The report by the DHS Office of Inspector General condemned the Secret Service, saying its “refusal to provide the required data created a significant deficiency in the Department’s information security program.”

“Your agency’s action puts at risk its own information systems and those of the Department as a whole,” DHS Inspector General John Roth wrote in an Oct. 29 letter to acting Secret Service director Joseph Clancy.

Clancy took over the Secret Service recently after the resignation of director Julia Pierson, who came under fierce criticism for her handling of security.

“I am deeply concerned that your agency’s unwillingness to provide the required continuous monitoring data feeds prevents the Department from overseeing and managing an effective information security program,” Roth wrote to the Secret Service.

Probe: Former DHS Watchdog Tailored Reports to Linking of Senior Obama Administration Officials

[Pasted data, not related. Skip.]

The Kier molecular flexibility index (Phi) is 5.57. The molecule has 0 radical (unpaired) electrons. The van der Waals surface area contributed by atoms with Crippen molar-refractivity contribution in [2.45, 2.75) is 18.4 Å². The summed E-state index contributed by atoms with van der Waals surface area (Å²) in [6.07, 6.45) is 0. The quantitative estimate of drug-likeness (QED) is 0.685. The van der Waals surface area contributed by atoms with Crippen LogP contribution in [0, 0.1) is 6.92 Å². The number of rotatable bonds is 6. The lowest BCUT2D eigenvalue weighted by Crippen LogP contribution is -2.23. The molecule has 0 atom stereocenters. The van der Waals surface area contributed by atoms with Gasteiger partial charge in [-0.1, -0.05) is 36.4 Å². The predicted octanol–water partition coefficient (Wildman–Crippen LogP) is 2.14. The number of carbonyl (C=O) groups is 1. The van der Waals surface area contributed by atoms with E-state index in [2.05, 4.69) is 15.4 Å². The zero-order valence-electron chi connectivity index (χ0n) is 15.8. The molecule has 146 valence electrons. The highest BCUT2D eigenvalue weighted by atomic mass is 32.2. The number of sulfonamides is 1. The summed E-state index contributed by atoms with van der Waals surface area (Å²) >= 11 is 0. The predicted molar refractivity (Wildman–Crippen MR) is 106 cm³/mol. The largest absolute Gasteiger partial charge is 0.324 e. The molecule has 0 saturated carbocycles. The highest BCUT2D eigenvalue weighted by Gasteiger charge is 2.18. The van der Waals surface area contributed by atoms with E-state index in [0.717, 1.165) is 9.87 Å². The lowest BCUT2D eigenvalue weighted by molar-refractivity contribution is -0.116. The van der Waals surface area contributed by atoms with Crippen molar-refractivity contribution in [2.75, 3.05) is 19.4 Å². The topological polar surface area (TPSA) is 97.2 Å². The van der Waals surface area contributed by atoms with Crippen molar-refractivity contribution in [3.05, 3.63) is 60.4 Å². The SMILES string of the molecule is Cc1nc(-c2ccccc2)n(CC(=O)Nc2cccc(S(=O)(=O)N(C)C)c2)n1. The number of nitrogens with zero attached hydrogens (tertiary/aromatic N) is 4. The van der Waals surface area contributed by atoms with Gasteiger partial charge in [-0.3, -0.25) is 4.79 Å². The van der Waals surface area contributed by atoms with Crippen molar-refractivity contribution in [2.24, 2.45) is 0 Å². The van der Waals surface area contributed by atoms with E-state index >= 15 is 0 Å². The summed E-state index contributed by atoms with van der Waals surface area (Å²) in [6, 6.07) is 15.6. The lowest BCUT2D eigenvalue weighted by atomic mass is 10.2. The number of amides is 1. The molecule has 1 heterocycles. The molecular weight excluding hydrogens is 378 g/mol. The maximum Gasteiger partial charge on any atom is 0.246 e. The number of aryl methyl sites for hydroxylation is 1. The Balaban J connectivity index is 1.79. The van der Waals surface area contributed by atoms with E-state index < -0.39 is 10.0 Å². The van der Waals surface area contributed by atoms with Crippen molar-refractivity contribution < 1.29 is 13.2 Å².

Steve Neavling

The former watchdog for the Department of Homeland Security has been placed on leave following a report that he ignored serious problems to satisfy senior Obama administration officials, the Washington Post reports.

The news comes a day after the Post reported that former Inspector General Charles K. Edwards had “altered and delayed investigations at the request of senior administration officials, compromising his independent role as an inspector general.”

Edwards, who served as DHS inspector general from 2011 until this past December, was tasked with overseeing the performance of the department’s 225,000 employees and a $39 billion budget.